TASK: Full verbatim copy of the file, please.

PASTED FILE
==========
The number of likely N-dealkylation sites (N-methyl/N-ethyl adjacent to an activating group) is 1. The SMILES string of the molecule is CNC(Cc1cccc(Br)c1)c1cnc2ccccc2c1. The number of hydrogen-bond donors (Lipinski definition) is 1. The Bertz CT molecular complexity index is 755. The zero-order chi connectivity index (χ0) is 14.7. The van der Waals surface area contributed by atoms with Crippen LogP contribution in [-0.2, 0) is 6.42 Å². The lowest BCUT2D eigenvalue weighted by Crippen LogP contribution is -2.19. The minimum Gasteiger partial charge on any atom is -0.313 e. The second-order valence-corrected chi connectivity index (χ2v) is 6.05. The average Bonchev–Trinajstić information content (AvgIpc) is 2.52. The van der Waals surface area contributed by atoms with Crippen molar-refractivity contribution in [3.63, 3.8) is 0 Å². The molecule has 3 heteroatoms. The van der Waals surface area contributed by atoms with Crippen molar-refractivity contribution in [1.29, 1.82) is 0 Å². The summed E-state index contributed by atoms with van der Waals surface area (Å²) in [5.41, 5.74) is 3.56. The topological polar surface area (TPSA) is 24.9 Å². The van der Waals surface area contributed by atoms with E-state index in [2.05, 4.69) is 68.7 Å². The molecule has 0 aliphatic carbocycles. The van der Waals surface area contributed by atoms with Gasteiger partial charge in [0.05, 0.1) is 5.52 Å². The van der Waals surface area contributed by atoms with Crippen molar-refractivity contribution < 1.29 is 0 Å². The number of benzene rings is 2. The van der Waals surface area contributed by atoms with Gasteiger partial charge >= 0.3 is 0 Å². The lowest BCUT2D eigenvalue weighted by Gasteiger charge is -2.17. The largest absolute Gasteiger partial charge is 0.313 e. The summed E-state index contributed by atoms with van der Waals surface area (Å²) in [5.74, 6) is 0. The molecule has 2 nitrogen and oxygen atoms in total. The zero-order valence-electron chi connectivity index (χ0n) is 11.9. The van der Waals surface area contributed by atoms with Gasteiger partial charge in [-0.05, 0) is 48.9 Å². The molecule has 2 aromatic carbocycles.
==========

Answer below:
The number of likely N-dealkylation sites (N-methyl/N-ethyl adjacent to an activating group) is 1. The SMILES string of the molecule is CNC(Cc1cccc(Br)c1)c1cnc2ccccc2c1. The number of hydrogen-bond donors (Lipinski definition) is 1. The Bertz CT molecular complexity index is 755. The zero-order chi connectivity index (χ0) is 14.7. The van der Waals surface area contributed by atoms with Crippen LogP contribution in [-0.2, 0) is 6.42 Å². The lowest BCUT2D eigenvalue weighted by Crippen LogP contribution is -2.19. The minimum Gasteiger partial charge on any atom is -0.313 e. The second-order valence-corrected chi connectivity index (χ2v) is 6.05. The average Bonchev–Trinajstić information content (AvgIpc) is 2.52. The van der Waals surface area contributed by atoms with Crippen molar-refractivity contribution in [3.63, 3.8) is 0 Å². The molecule has 3 heteroatoms. The van der Waals surface area contributed by atoms with Crippen molar-refractivity contribution in [1.29, 1.82) is 0 Å². The summed E-state index contributed by atoms with van der Waals surface area (Å²) in [5.41, 5.74) is 3.56. The topological polar surface area (TPSA) is 24.9 Å². The van der Waals surface area contributed by atoms with E-state index in [2.05, 4.69) is 68.7 Å². The molecule has 0 aliphatic carbocycles. The van der Waals surface area contributed by atoms with Gasteiger partial charge in [0.05, 0.1) is 5.52 Å². The van der Waals surface area contributed by atoms with Crippen molar-refractivity contribution < 1.29 is 0 Å². The number of benzene rings is 2. The van der Waals surface area contributed by atoms with Gasteiger partial charge >= 0.3 is 0 Å². The lowest BCUT2D eigenvalue weighted by Gasteiger charge is -2.17. The largest absolute Gasteiger partial charge is 0.313 e. The summed E-state index contributed by atoms with van der Waals surface area (Å²) in [5.74, 6) is 0. The molecule has 2 nitrogen and oxygen atoms in total. The zero-order valence-electron chi connectivity index (χ0n) is 11.9. The van der Waals surface area contributed by atoms with Gasteiger partial charge in [-0.05, 0) is 48.9 Å². The molecule has 2 aromatic carbocycles.